It’s obvious that the more you drive the more you are at risk of having a car accident. Hence, fixed monthly car insurance is moving to usage-based car insurance. AWS offers reserved server instances, but only after metered pricing gets more expensive for the business. The pricing mechanisms in the SaaS industry are also fast evolving. SaaS companies are starting to align their pricing with the value their customer receives.


In July 2020, Newrelic (NYSE: NEWR) pivoted from subscription-based pricing to usage-based pricing. Their Chief Growth Officer, Manav Khurana wrote: “It was a bold and risky move. But it made sense because we repeatedly heard from our customers that the new model better aligns with their success. Simply put, you only pay for what you use. No more shelfware as with other subscriptions.” To learn more about the changing patterns of the subscriptions economy, I follow Kyle Poyar from Open View Partners, a venture capital firm.  In his recent blog post, he writes about why usage-based pricing is on the rise.

Buyer’s Remorse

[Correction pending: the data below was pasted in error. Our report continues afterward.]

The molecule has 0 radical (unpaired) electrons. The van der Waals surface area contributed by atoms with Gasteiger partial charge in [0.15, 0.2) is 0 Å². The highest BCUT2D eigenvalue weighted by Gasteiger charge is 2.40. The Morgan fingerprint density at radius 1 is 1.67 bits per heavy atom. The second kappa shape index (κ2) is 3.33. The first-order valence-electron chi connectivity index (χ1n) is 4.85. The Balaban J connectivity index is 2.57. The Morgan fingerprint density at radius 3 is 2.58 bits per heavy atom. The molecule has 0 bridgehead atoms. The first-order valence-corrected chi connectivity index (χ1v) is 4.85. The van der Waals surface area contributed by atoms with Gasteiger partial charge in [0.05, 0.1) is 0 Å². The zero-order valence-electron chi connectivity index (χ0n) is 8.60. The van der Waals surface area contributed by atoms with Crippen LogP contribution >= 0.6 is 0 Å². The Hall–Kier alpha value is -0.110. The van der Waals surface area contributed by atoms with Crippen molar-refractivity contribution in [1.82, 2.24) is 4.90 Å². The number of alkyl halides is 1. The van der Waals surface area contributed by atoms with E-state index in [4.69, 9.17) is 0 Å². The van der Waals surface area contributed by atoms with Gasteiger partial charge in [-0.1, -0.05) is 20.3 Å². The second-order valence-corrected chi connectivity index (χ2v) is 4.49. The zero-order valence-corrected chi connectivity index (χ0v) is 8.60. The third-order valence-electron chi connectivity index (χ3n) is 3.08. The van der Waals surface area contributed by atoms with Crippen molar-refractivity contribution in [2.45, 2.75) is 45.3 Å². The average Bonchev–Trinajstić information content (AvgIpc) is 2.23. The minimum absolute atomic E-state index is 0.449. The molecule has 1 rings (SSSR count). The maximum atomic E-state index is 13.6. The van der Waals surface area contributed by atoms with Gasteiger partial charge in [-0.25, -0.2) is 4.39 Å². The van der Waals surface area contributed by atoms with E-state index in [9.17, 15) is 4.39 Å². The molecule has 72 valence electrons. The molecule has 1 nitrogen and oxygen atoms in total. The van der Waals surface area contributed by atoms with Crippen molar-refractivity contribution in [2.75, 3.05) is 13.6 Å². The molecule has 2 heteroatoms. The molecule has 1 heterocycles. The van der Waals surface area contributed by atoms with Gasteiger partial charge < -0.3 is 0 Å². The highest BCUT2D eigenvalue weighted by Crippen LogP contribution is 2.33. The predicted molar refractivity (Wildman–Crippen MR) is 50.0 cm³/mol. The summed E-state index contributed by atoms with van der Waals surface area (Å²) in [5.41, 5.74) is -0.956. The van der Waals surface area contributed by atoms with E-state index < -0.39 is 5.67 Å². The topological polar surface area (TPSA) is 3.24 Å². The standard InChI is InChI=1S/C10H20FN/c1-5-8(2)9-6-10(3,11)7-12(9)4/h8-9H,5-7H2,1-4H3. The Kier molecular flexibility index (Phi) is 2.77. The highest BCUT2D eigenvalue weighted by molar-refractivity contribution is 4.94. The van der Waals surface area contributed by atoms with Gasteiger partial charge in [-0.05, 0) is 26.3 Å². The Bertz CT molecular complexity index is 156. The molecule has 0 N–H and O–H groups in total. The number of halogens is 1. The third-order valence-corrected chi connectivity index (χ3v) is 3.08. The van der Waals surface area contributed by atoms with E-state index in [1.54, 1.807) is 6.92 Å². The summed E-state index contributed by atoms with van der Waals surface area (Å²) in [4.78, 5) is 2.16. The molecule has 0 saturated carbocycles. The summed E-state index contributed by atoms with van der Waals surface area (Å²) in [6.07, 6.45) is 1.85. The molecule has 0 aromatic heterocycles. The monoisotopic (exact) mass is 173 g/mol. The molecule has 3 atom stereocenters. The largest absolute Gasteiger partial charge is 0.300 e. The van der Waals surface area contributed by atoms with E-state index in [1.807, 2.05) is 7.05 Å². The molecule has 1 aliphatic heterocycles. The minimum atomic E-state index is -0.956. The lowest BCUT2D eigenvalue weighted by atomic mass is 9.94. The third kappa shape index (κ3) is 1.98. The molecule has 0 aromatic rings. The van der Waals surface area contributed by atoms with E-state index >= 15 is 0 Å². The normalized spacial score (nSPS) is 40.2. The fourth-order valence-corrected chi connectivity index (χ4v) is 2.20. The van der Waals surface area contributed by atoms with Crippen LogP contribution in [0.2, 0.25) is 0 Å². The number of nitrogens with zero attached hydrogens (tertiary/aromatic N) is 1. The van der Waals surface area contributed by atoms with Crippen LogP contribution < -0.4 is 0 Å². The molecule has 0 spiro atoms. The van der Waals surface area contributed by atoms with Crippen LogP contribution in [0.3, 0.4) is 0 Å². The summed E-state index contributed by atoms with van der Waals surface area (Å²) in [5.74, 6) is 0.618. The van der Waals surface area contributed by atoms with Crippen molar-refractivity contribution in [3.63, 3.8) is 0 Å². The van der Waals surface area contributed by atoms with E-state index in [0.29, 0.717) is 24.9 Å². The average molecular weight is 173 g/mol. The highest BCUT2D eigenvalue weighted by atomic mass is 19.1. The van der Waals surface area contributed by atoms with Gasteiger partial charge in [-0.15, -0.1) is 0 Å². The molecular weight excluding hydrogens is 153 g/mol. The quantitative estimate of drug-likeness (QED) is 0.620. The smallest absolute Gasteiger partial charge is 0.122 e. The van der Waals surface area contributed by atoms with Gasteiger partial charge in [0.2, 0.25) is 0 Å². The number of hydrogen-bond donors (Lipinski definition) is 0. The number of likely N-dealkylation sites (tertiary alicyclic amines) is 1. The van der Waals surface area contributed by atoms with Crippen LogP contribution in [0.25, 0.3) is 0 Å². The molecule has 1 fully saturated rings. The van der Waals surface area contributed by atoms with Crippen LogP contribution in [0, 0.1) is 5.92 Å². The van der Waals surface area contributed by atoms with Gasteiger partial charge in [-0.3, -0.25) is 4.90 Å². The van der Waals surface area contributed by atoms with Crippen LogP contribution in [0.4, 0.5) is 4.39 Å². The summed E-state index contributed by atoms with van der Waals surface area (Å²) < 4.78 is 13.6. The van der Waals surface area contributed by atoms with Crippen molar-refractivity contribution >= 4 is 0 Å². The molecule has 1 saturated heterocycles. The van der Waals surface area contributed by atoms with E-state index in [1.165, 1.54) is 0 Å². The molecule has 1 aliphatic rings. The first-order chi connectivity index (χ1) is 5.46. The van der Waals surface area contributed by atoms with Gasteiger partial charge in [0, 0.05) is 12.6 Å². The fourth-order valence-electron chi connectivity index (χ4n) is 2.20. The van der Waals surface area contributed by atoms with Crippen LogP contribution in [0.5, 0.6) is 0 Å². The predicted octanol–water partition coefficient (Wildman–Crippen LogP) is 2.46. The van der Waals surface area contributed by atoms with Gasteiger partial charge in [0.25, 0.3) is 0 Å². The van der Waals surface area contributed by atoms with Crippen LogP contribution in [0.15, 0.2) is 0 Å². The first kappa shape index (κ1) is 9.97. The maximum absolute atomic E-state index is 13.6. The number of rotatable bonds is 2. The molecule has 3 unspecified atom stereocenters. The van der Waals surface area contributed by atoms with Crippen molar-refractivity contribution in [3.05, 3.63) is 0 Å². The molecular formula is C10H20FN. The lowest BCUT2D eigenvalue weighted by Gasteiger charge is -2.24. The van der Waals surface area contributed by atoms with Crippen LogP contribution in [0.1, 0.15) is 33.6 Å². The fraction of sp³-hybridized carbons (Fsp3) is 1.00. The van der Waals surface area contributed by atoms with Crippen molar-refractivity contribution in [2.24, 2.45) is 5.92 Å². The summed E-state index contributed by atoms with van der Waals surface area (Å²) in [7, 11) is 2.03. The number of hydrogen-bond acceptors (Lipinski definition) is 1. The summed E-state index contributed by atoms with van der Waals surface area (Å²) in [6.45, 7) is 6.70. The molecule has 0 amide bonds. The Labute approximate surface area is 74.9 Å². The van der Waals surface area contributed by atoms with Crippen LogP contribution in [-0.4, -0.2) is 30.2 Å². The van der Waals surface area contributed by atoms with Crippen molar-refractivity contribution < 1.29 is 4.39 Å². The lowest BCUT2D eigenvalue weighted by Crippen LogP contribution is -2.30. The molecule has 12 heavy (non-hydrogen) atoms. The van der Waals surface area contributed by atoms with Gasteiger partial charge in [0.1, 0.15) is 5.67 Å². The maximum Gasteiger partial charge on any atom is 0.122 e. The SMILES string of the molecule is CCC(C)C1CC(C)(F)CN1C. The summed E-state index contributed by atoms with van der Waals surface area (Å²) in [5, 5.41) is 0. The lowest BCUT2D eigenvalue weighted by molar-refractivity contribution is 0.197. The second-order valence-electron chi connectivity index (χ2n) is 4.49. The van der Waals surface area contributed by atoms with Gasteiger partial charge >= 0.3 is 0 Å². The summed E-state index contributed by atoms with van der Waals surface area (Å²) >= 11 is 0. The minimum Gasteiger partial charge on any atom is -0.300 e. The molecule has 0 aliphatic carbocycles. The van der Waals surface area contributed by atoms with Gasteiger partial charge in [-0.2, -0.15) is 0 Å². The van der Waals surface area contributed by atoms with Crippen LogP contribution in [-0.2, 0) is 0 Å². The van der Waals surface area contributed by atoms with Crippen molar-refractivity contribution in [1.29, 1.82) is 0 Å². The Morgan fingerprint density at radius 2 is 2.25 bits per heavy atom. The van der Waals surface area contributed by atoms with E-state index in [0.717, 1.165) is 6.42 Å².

All of the above examples bring to bear the fundamental truth about digital subscriptions - buyer’s remorse. Wikipedia defines buyer’s remorse as the sense of regret after having made a purchase. In the case of digital subscriptions, the remorse arises from not engaging with your website enough to justify a monthly recurring payment. In a March 2021 study conducted by Northwestern University’s Medill Spiegel Research, they found that 49% of digital subscribers do not go to the websites they had paid for even once a month. Ed Malthouse, Speigel’s Research Director says “Most subscribers are either complete ‘zombies’ or almost a ‘zombie’.” At this rate, when the path to canceling subscriptions is made unnecessarily complicated and opaque, it makes sense for the regulators to step in; especially at a time when almost every digital publisher is luring users with $1 trial offers.